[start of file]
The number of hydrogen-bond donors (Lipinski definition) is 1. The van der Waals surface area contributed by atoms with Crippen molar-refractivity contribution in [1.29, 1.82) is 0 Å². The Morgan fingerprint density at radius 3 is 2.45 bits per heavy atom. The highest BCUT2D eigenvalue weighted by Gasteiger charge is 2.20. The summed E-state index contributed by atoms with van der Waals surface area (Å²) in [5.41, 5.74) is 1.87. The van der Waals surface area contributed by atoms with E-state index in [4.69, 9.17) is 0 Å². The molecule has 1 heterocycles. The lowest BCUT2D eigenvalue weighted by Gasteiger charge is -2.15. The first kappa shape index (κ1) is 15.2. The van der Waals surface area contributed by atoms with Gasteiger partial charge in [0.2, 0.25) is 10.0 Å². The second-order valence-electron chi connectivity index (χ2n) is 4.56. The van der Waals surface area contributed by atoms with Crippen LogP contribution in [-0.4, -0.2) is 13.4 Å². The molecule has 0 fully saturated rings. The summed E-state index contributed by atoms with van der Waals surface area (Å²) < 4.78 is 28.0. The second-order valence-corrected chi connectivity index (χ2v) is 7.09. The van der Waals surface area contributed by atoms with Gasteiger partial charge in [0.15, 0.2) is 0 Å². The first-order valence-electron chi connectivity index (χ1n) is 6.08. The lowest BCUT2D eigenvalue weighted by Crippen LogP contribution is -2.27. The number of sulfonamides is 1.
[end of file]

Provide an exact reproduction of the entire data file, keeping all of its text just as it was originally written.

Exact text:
The number of hydrogen-bond donors (Lipinski definition) is 1. The van der Waals surface area contributed by atoms with Crippen molar-refractivity contribution in [1.29, 1.82) is 0 Å². The Morgan fingerprint density at radius 3 is 2.45 bits per heavy atom. The highest BCUT2D eigenvalue weighted by Gasteiger charge is 2.20. The summed E-state index contributed by atoms with van der Waals surface area (Å²) in [5.41, 5.74) is 1.87. The van der Waals surface area contributed by atoms with E-state index in [4.69, 9.17) is 0 Å². The molecule has 1 heterocycles. The lowest BCUT2D eigenvalue weighted by Gasteiger charge is -2.15. The first kappa shape index (κ1) is 15.2. The van der Waals surface area contributed by atoms with Gasteiger partial charge in [0.2, 0.25) is 10.0 Å². The second-order valence-electron chi connectivity index (χ2n) is 4.56. The van der Waals surface area contributed by atoms with Crippen LogP contribution in [-0.4, -0.2) is 13.4 Å². The molecule has 0 fully saturated rings. The summed E-state index contributed by atoms with van der Waals surface area (Å²) < 4.78 is 28.0. The second-order valence-corrected chi connectivity index (χ2v) is 7.09. The van der Waals surface area contributed by atoms with Gasteiger partial charge in [0.15, 0.2) is 0 Å². The first-order valence-electron chi connectivity index (χ1n) is 6.08. The lowest BCUT2D eigenvalue weighted by Crippen LogP contribution is -2.27. The number of sulfonamides is 1.